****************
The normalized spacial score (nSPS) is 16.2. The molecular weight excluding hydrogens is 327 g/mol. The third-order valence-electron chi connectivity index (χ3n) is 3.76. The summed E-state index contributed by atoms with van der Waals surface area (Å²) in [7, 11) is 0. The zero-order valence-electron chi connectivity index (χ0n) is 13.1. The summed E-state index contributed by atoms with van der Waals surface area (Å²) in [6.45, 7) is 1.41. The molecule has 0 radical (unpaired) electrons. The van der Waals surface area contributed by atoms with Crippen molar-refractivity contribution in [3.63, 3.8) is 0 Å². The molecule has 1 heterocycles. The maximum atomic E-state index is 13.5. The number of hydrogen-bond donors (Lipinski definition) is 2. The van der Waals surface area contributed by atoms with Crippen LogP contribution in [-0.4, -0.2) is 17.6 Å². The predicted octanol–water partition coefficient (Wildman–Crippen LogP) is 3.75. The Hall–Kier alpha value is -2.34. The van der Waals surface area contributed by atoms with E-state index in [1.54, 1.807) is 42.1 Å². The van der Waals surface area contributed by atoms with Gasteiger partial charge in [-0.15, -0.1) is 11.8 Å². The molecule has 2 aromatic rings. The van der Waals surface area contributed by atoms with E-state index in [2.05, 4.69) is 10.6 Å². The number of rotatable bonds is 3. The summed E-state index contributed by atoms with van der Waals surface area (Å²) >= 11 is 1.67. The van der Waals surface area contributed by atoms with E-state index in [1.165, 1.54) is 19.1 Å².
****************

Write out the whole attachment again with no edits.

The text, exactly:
The normalized spacial score (nSPS) is 16.2. The molecular weight excluding hydrogens is 327 g/mol. The third-order valence-electron chi connectivity index (χ3n) is 3.76. The summed E-state index contributed by atoms with van der Waals surface area (Å²) in [7, 11) is 0. The zero-order valence-electron chi connectivity index (χ0n) is 13.1. The summed E-state index contributed by atoms with van der Waals surface area (Å²) in [6.45, 7) is 1.41. The molecule has 0 radical (unpaired) electrons. The van der Waals surface area contributed by atoms with Crippen molar-refractivity contribution in [3.63, 3.8) is 0 Å². The molecule has 1 heterocycles. The maximum atomic E-state index is 13.5. The number of hydrogen-bond donors (Lipinski definition) is 2. The van der Waals surface area contributed by atoms with Crippen LogP contribution in [-0.4, -0.2) is 17.6 Å². The predicted octanol–water partition coefficient (Wildman–Crippen LogP) is 3.75. The Hall–Kier alpha value is -2.34. The van der Waals surface area contributed by atoms with E-state index in [1.54, 1.807) is 42.1 Å². The van der Waals surface area contributed by atoms with Gasteiger partial charge in [-0.15, -0.1) is 11.8 Å². The molecule has 2 aromatic rings. The van der Waals surface area contributed by atoms with E-state index in [2.05, 4.69) is 10.6 Å². The number of rotatable bonds is 3. The summed E-state index contributed by atoms with van der Waals surface area (Å²) >= 11 is 1.67. The van der Waals surface area contributed by atoms with E-state index in [1.165, 1.54) is 19.1 Å².